So you work in an area that regulates some part of government activity. It could be an industry, the environment, broadcasting. Whatever it is, you love the work. It suits your skills and temperament, and you’re good at it.
You decide to seek a promotion in another area, also in regulation. At interview the panel invites you to explain your interest in the role. What do you say?
An article by Mark Pearson, director of Ethos CRS and previously the deputy CEO of the Australian Competition and Consumer Commission, may help. As he points out, regulatory policy is more than cutting red tape.
During 2019 government regulatory authorities did not cover themselves in glory. Pearson spends much of the article cataloguing many of the regulatory disasters, including buildings, banks and water.
The writer points out:
“Societies have good reasons for regulation: to make the community safe; to deter frauds and spivs and shysters; to protect the environment; to protect consumers; to facilitate the operation of markets and limit anti-competitive practice. These reasons will not disappear, and neither will regulators.”
If your passion is regulation, them this paragraph may provide the gems for your response. Based on your research, you may wish to make the community safer by improving regulation or compliance in a certain area. Or deter unlawful behaviour. Or protect a part of the environment or a certain group of consumers who are particularly vulnerable.
Pearson then goes on to list some key principles about regulation, including whether a regulatory authority has the authority, power, or regulatory framework to carry out its work and ensure compliance. Perhaps you want to work on regulatory policy to increase the power of a regulator to improve compliance.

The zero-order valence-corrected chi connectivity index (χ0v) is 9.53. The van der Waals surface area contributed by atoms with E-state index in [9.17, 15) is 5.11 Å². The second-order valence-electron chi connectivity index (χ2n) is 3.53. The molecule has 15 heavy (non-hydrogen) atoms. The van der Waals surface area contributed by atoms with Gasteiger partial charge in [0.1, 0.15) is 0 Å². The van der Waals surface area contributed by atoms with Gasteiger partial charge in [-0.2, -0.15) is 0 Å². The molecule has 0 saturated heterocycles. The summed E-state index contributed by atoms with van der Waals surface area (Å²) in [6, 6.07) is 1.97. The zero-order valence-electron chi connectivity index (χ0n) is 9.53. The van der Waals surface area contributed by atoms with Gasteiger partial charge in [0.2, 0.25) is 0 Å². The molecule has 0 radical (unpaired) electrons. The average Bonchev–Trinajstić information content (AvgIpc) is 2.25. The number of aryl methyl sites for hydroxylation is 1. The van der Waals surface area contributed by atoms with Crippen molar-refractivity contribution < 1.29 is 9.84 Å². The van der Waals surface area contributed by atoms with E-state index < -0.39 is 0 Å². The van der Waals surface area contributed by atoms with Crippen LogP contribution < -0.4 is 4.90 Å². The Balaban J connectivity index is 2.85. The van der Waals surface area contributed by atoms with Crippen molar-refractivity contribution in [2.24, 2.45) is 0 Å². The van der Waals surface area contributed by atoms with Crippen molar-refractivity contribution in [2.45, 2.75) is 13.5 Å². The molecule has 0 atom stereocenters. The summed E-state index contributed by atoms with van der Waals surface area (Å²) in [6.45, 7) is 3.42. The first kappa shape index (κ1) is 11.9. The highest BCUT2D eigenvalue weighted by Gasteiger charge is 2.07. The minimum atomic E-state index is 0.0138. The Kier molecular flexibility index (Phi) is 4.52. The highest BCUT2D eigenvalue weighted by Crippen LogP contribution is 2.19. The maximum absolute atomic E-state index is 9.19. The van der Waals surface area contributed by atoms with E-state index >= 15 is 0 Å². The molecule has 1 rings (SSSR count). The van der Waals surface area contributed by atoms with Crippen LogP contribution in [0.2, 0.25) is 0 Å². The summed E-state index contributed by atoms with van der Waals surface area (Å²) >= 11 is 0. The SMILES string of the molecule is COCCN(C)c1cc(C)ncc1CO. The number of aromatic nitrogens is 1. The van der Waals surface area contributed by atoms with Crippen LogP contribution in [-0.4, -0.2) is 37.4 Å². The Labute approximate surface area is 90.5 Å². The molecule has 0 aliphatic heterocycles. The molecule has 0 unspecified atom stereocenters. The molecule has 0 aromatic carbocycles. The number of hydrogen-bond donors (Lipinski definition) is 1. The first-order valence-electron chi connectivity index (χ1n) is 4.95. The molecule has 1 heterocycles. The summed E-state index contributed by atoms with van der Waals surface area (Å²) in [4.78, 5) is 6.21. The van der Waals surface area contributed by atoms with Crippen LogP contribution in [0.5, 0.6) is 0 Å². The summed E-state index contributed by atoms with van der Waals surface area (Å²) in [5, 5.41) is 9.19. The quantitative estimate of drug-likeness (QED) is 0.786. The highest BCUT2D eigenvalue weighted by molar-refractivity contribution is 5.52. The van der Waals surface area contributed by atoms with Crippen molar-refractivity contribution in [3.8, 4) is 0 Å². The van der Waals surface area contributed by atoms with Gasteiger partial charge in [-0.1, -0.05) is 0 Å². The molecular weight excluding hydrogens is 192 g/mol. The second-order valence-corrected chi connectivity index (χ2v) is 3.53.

Another principle Pearson mentions is that “because regulation very often requires detailed understanding of complex scientific, technical or financial matters, good regulators are hard to find and hard to keep. Capricious action by governments can damage the ability of regulators to do good work. In a perfect world, for example, the Australian Pesticides and Veterinary Medicines Authority would have remained intact and staffed with experts in Canberra.” Another reason for working in regulation may be because you bring relevant knowledge and understanding that will help improve regulation and its application, or ensure that there is no fall-off in that knowledge.
Another reason for working in regulation is to provide robust risk assessment. Pearson points out that regulators must “focus on danger, damage and harm by adopting a risk-based approach” so if this is your strength, it may fuel your passion.
Pearson closes by saying: “Finally, take courage and don’t compromise on what is right. Use the resources and powers defined in law to make Australia a safer and better country.” Your passion may also be fuelled by high levels of integrity, an unwillingness to bend when what is right is clear.